OneNinetySeven began as a tiny roasting operation in the kitchen of my apartment during the winter of 2011. We had been dreaming about opening a roastery for some time, and were inspired by other small start-ups that just went for it, like Sterling Coffee in Portland, OR. After a brief back and forth with Steve Ford over at Ritual Roasters, we decided to purchase a sample roaster and get our feet wet. The excitement of starting a business flourished, so we picked up a used Diedrich shop roaster and applied for a business license.

What’s the story behind the name OneNinetySeven?

I love how clean numbers are, the way they carry so much information that goes unnoticed. We narrowed it to numbers in generally accepted brewing temperature range of 195–205. Anything prime was in, because we’re geeks—that left us with 197 and 199. The coffee world has these obsessive, boisterous followers who engage in intense arguments concerning brewing parameters. In one argument I came across on a coffee blog, someone made the claim that 197 was the perfect extraction temperature, period. It didn’t matter what coffee was being used, or how it was being brewed. Just 197. Perfection. We are chasing perfection, but we don’t expect to ever get there.

 What inspires your roastery and your roasting?

We are inspired by discovery. We really had no idea what we were doing when we started roasting coffee, despite years of working in the industry. Becoming aware of how little we knew was inspiring, and filling in the cracks of our knowledge continues to inspire us.

How would you describe your roasting style?

I imagine most would describe our coffees as medium roast, but that isn’t specific enough. Each coffee we roast is different, and thus roasted differently. Some coffees are kept very light because otherwise they lose everything that makes them special, while other coffees need some extra heat to bring out the sweetness and body. We’re all over the roasting spectrum, and what holds true for all the coffees is that we don’t burn things. If there’s one flavor we don’t want in our coffee, it’s charcoal.

Tell us about the most memorable coffee you’ve roasted: Where did it come from? How did you roast it? What most excited you about it?

Picking favorites is always difficult. The aromatics and floral qualities of some high-end Yirgacheffes really blew us away last season, while the balanced fruit and sweetness of our Colombian offerings have been satisfying to drink morning after morning. Chocolate covered apricots? For breakfast? Yes please. If I had to pick one coffee from this year that really gave me pause, it would have to be our Kenyan from the Tegu factory. Kenyan coffees tend to be prized for their complexity, and the well-rounded presentation of coffee flavors they offer. This coffee, in particular, was like drinking sweet tropical fruit punch laced with rose petals and lilies. Even at $40 a pound, I wish we had bought more.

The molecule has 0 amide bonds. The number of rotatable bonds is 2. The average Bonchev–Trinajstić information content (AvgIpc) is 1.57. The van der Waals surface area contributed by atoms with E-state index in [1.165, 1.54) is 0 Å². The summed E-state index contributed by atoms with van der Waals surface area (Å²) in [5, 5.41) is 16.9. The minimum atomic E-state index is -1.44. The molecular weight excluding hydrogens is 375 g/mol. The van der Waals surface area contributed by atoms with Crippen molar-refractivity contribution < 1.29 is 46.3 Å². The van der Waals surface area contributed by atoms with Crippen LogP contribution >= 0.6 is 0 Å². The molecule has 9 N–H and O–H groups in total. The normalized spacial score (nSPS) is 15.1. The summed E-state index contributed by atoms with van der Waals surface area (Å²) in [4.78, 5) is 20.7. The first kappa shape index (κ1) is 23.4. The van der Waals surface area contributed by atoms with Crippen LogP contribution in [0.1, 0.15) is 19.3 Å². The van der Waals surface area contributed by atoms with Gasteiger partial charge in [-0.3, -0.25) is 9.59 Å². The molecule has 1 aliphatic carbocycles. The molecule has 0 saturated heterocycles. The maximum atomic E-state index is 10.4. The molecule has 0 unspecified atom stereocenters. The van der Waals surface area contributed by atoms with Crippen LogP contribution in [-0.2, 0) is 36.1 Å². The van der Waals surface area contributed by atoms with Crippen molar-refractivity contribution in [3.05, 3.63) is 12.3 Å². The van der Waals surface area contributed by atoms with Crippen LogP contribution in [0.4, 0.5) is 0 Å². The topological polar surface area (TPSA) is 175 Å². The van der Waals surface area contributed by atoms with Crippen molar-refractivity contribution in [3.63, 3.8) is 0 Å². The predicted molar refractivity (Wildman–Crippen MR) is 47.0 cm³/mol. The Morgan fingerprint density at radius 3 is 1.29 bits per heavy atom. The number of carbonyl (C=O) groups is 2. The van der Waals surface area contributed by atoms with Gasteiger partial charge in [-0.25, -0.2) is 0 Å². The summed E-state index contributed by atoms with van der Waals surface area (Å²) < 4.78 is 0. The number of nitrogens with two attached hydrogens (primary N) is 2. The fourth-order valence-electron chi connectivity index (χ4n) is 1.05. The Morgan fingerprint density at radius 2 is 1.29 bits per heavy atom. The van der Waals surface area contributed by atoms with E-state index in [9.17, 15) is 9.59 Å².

What’s your focus: single origins or blends?

The majority of our offerings are single origins, but this is more of a trend than anything else. Blended coffee can be amazing, and many times is better than a single strain from a single farm, however some very weighty people in the industry argue that blends are composed of lower grade coffees and prefer the traceability of knowing exactly what farms their coffees come from. They are both good in my book, and it saddens me to see blends under attack.

What’s your personal preference: espresso or filter? Do you have a favorite way to make coffee?

I’ve always been an espresso drinker. I’m guessing this is because most filter coffee in this country has historically been dreck, but my tastes changed once I began roasting. It’s become a routine to stand in the kitchen with my Chemex each morning after breakfast, brewing up the leftovers from the previous day’s roast. Espresso is complicated, delicate and intense. I stopped putting milk in espresso years ago, but drinking it straight in the morning is like having a glass of whiskey just after rolling out of bed.

Talk about the coffee scene in the Bay Area.

Ten years ago it was hard to track down a decent cup of coffee, and now it’s hard to decide which roastery to visit. We’re hoping to open a shop just as soon as we find the right location.

What’s the best thing about being a coffee roaster? The worst (if there is a “worst”)?

I’d have to say the best thing about being a coffee roaster is the control over the final product it provides. The worst? A surge in competition? Rising prices?

Preferred soundtrack for roasting?

Our playlist is a bit eclectic. Most recently: Amy Winehouse, Arcade Fire, Beck, The Black Keys, Doc Watson, The Beatles, The Supremes, The Rolling Stones, Van Morison, Muddy Waters, Billy Holiday, Gold Panda, The National.


10 Questions with Bluebeard Coffee Roasters

Despite being the third-largest city in Washington, Tacoma exists in the perpetual shadow of Seattle. But the port city is bustling. It has the highest density of art and history museums in the state, including the world-renowned Museum of Glass. Instead of blowing through town on your next trip up I-5, pull over for a walk and a refuel at Bluebeard Coffee Roasters (it’s only about a mile off the highway).

Bluebeard opened in 2011, and quickly caught locals’ attention. In 2012, it won the Weekly Volcano’s “Best Of” award in three categories: Best cup of coffee, best coffeehouse, and best place to meet someone.

Address: 2201 6th Avenue, Tacoma, WA

Left Coast Roast: What inspires your roastery and your roasting?

Kevin McGlocklin: Deliver irreverent, competent, world-class coffee and atmosphere to Tacoma. Embrace and explore our community, here and at source (specifically in Latin America). Mine the sweet, nuanced middle ground that lies on the way to full city [a medium-dark color, maximizing the mix of the bean’s natural sweetness and the sugars produced in the roasting process].